Our arable activities cover three main areas.
Maize, or corn, is a large grain plant harvested for the ears which grow on a long, leafy stalk. Sugar-rich varieties, like sweet corn, are grown for human consumption, with field corn varieties used for animal feed and as chemical feedstocks.
Maize is usually sowed in the spring, (at Mačva this is done in the second half of April) with the seedlings producing leaves in the first two or three weeks after sowing. The full-grown plant can reach some 2.5m in height, with the ears developing within husks which appear above a few of the leaves in the mid-section of the plant.
Once pollenated by the 'tassel' or male flowers at the top of the stem, the stigmas, or 'silks' at the end of the ear will go on to form the kernel, which grows to become the 'corn cob', a mass of pea-sized grains around a white pithy core. 'Sweet corn' is harvested in the 'milk stage' between late summer and mid-autumn, while field maize is left to dry as grain and may not be picked until winter or early spring.
Maize can be used for a large range of products, beyond the simple corn cob, tinned sweet corn, cornflour and corn oil. Dry mills ground, crush and roll maize meal for use as animal feed and ethanol fuel, while wet mills steep the grain in water before separating it into fibre and gluten (mostly used for animal feeds), the germ (processed into oil), and starch, which has many industrial applications, as does corn steep liquor, another by-product of this process.
Our most sizeable crop, and the world's third most cultivated cereal after maize and rice, wheat is grown on more hectares than any other global crop, and as a commodity accounts for more world trade than all other crops put together.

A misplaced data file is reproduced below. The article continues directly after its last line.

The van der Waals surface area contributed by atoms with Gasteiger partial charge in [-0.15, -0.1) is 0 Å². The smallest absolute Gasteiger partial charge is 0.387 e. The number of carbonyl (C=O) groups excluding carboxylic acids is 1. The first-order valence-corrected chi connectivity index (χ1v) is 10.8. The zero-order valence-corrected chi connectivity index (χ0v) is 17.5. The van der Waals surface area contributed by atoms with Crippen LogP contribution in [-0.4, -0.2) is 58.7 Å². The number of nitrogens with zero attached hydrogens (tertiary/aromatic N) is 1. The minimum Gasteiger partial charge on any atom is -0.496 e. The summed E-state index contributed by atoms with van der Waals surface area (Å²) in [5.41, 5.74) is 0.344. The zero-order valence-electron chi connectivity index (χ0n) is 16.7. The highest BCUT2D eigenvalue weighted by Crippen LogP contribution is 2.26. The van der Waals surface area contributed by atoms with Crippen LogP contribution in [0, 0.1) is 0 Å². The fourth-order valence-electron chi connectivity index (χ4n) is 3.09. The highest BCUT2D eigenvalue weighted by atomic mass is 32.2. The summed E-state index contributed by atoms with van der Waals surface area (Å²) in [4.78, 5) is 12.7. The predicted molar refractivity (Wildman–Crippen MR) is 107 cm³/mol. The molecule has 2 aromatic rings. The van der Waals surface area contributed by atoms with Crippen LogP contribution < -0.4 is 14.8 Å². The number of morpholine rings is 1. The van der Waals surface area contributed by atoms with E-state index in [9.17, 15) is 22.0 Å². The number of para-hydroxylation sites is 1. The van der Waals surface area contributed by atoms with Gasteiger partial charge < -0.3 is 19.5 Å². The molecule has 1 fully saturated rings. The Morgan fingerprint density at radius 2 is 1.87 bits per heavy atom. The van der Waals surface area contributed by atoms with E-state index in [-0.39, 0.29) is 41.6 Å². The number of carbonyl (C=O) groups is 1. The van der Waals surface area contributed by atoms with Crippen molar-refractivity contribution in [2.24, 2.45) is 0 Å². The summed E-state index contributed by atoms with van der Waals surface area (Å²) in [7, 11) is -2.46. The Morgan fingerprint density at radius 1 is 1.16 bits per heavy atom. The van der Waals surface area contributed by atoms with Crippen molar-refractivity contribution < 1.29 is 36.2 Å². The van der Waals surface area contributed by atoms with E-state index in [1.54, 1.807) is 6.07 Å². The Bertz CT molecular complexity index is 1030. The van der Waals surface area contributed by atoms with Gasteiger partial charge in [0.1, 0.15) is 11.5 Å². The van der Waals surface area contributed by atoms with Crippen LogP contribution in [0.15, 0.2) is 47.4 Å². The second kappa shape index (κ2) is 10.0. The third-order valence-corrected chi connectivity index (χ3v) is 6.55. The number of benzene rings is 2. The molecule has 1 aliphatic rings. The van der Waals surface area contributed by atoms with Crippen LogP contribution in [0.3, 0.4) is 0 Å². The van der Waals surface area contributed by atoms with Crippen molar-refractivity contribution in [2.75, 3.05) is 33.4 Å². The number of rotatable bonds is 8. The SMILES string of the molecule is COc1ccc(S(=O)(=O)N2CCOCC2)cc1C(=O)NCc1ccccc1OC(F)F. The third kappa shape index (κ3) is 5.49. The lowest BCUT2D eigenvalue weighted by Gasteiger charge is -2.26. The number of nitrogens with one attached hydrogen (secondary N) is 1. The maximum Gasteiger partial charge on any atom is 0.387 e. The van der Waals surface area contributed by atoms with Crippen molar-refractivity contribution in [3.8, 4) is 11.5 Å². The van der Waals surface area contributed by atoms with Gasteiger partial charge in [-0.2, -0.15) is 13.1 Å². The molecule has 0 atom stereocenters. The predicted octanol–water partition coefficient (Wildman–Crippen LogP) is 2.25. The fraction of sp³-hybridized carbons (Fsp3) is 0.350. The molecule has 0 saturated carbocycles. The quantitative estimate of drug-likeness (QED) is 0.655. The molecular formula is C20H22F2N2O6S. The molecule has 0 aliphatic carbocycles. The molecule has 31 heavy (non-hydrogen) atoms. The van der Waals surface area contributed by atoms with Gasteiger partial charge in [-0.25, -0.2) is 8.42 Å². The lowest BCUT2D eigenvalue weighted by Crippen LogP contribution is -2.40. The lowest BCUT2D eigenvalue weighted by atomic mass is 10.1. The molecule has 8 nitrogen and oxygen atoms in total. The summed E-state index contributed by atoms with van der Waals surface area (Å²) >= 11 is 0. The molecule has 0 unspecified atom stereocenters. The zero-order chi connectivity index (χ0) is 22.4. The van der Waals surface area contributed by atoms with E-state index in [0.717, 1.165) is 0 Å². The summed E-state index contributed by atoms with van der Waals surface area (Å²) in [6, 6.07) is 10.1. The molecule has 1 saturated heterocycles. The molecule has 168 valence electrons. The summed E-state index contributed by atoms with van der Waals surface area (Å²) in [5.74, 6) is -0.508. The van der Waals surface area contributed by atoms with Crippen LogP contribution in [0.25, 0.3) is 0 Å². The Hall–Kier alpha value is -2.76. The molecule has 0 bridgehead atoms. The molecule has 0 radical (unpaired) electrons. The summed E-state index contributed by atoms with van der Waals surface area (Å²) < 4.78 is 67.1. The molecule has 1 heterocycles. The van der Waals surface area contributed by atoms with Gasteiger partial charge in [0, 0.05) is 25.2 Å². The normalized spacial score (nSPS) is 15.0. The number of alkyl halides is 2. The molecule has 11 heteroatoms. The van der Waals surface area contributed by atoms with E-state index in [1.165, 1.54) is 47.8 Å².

Varieties of wheat can be classified in a number of ways. According to their growing season, for example, so they can be 'winter wheat' or 'spring wheat'. (Here at Mačva we sow our wheat by mid-late October.)
Also by their protein content, which depends on the quantity and quality of the wheat gluten, which helps to make a wheat dough elastic. 'Harder' or 'stronger' wheats, with a higher gluten content, are used for traditional bread-making because they trap more air in the rising process. While 'softer' wheats, with less gluten, are used for making cakes and biscuits.
The quality of gluten is also important. For pasta a strong but inelastic gluten, typical of durum wheats, is required, which will not prevent the pasta being rolled into thin sheets.
Wheat can also be classified by the colour of the grain, which can be red, white or amber.
The final crop, whether Hard White, or Soft Red Winter, is a major ingredient, as flour, bran or grains, in a wide variety of foods, found in almost every aisle of the supermarket.
As a legume, the Soya Bean, or Soybean, performs a valuable role in our crop rotation. Through bacteria in its root nodules it converts, or 'fixes', atmospheric nitrogen into ammonia for retention in the soil. Providing a natural source of this important fertiliser for whatever crop that follows it.
The plant can reach 0.2m to 2.0m in height, with the pods growing in clusters of three to five, each containing two to four seeds about 5mm to 11mm in diameter.
With a 20% oil content, the soya bean is classed as an oilseed, and is also notable for its high protein content of 38% to 45%. Consequently, it is a valuable world commodity, both as a vegetable oil and as a food supplement.
The oil can be further refined, into edible and hydrogenated oils ('shortening'), while the soya bean meal, left after the oil is extracted, is an important animal feed ingredient.
Soya flour, produced by roasting then grinding the bean, has many applications for human as well as animal consumption, in a range of fat levels, as isolates and concentrates, or often as textured vegetable protein.
Traditional food uses for the fermented bean include soy sauce, while unfermented it makes the basis of soya milk and tofu.